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Morecambe, Lancashire, United Kingdom
In the mornings I’m a Nursery Cook, the rest of the time a Writer. Been writing for decades: short stories, plays, poems, a sitcom and more recently flash fiction, Creative Writing MA at Lancaster Uni and now several novels. Been placed in competitions (Woman’s Own, Greenacre Writers and flashtagmanchester) and shortlisted in others (Fish, Calderdale, Short Fiction Journal). I won the Calderdale Prize 2011, was runner-up in the Ink Tears Flash Fiction Comp & won the Greenacre Writer Short Story Comp 2013. I have stories in Jawbreakers, Eating My Words, Flash Dogs Anthologies 1-3, 100 RPM and the Stories for Homes anthology. My work’s often described as ‘sweet’ but there’s usually something darker and more sinister beneath the sweetness. I love magical realism and a comedy-tragedy combination. My first novel, Queen of the World, is about a woman who believes she can influence the weather. I’m currently working on a 3rd: Priscilla Parker Reluctant Celebrity Chef. Originally from West Midlands, I love living by the sea in Morecambe, swimming, cycling, theatre, books, food, weather, sitcoms and LBBNML … SQUEEZE!

Monday, 6 June 2011

A Review of The Pitmen Painters, Wolverhampton Grand

A joint production from Live Theatre Newcastle and The National Theatre, this play is based on the true story of a group of Northumberland miners in the 30s & 40s who start painting, despite working ten-hour days down the mines. They have their art displayed in galleries and art collectors buy their paintings.
The performances from the ensemble of eight actors were all excellent.
There was a simple one location set, the shed the miners met in each week, complete  with easels and fold out wooden chairs. It could be believed to be a gallery or the posh house they visit too, just from the reactions from the characters to the new surroundings.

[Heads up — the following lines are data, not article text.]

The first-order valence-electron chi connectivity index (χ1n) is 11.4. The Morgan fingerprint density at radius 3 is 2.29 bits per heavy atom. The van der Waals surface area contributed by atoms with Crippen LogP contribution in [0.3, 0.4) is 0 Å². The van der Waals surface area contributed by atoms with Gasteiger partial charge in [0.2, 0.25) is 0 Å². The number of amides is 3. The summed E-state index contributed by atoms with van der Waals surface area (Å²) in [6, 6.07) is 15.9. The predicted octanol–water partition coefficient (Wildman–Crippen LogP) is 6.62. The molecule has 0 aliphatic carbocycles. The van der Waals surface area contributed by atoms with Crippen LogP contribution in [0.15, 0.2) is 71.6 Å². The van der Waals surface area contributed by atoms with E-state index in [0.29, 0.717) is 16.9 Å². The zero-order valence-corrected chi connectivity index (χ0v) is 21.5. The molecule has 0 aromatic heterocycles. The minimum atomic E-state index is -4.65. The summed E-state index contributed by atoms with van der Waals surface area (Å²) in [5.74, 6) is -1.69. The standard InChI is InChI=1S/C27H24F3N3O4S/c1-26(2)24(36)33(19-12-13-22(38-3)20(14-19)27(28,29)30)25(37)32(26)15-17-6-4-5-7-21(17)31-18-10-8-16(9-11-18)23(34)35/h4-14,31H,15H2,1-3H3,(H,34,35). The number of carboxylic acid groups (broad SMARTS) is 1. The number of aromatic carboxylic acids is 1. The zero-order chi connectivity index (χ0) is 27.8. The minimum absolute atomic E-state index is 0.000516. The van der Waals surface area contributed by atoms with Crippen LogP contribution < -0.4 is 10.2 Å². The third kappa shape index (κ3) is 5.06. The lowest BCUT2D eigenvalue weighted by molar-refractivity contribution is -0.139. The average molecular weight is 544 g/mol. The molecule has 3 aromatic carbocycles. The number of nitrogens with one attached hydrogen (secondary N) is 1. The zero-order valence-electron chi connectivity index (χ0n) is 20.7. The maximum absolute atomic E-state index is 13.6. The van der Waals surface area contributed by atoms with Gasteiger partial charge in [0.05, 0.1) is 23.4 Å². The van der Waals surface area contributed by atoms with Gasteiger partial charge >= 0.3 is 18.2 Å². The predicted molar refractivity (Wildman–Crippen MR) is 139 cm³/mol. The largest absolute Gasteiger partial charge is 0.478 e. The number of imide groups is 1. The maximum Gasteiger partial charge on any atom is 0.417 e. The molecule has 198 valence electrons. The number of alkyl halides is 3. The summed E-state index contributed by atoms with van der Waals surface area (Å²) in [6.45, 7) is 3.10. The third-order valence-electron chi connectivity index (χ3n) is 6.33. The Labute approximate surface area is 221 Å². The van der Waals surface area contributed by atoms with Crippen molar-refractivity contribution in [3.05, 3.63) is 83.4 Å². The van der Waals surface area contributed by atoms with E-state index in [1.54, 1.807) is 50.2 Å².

Often the characters gazed out into the audience when looking at a painting they were commenting on. The paintings themselves took centre stage on three screens above the actor’s heads. These also announced where a scene was set or how much time had passed between scenes.
At the end of each scene was an extremely loud noise, somewhere between a bell and a klaxon. I assume this is was what the miners would hear at the start and finish of a shift, demonstrating how they were tied to their long days down the mine the whole time. It reminded me of school so was effective at giving you that sinking feeling of having to be somewhere unpleasant and difficult and obeying the call of the bell.
Although they had a difficult life, these miners were proud to be working class and miners. Their art showed the place they lived in, where they worked and what it was like. This play was very conscious of class, demonstrated by the University man who came to teach them about art, particularly when he left them at the station when the were visiting the national gallery. ‘I’m in first class’ he said.
As well as class and politics, The Pitmen Painters explores how we look at art and emphasises the importance of being creative and expressive. Much of this play is entertaining and funny but it was sad as it ended with the realisation that the wonderful new world they were expecting after the war did not come to fruition.


A month ago I had no stories online, now I have four. I’m calling it progress! The fourth one is 'Wind' on 330words where you write a story in under 330 words from being inspired by a photo … 

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